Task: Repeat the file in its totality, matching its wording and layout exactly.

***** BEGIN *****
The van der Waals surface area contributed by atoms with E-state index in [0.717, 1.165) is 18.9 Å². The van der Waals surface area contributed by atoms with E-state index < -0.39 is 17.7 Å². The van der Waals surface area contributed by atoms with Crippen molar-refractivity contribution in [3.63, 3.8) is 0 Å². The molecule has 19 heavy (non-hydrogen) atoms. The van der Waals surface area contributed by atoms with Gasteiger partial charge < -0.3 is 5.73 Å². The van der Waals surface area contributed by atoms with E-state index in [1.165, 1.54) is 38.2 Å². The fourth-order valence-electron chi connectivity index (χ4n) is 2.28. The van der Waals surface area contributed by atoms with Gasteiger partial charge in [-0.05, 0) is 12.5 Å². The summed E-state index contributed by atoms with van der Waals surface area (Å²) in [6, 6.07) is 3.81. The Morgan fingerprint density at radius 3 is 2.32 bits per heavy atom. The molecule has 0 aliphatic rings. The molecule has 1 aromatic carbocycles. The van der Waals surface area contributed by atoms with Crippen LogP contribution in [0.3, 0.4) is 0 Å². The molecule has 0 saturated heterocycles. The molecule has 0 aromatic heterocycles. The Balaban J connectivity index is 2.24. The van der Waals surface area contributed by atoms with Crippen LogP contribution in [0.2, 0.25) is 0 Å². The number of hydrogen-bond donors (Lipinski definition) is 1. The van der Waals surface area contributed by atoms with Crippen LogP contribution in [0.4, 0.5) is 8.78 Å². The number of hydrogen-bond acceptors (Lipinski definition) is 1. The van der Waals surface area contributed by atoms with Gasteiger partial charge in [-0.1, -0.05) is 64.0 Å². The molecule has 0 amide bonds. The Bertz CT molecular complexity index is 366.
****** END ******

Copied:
The van der Waals surface area contributed by atoms with E-state index in [0.717, 1.165) is 18.9 Å². The van der Waals surface area contributed by atoms with E-state index < -0.39 is 17.7 Å². The van der Waals surface area contributed by atoms with Crippen molar-refractivity contribution in [3.63, 3.8) is 0 Å². The molecule has 19 heavy (non-hydrogen) atoms. The van der Waals surface area contributed by atoms with Gasteiger partial charge < -0.3 is 5.73 Å². The van der Waals surface area contributed by atoms with E-state index in [1.165, 1.54) is 38.2 Å². The fourth-order valence-electron chi connectivity index (χ4n) is 2.28. The van der Waals surface area contributed by atoms with Gasteiger partial charge in [-0.05, 0) is 12.5 Å². The summed E-state index contributed by atoms with van der Waals surface area (Å²) in [6, 6.07) is 3.81. The Morgan fingerprint density at radius 3 is 2.32 bits per heavy atom. The molecule has 0 aliphatic rings. The molecule has 1 aromatic carbocycles. The van der Waals surface area contributed by atoms with Crippen LogP contribution in [0.3, 0.4) is 0 Å². The molecule has 0 saturated heterocycles. The molecule has 0 aromatic heterocycles. The Balaban J connectivity index is 2.24. The van der Waals surface area contributed by atoms with Crippen LogP contribution in [0.2, 0.25) is 0 Å². The number of hydrogen-bond donors (Lipinski definition) is 1. The van der Waals surface area contributed by atoms with Crippen LogP contribution in [0.4, 0.5) is 8.78 Å². The number of hydrogen-bond acceptors (Lipinski definition) is 1. The van der Waals surface area contributed by atoms with Gasteiger partial charge in [-0.1, -0.05) is 64.0 Å². The molecule has 0 amide bonds. The Bertz CT molecular complexity index is 366.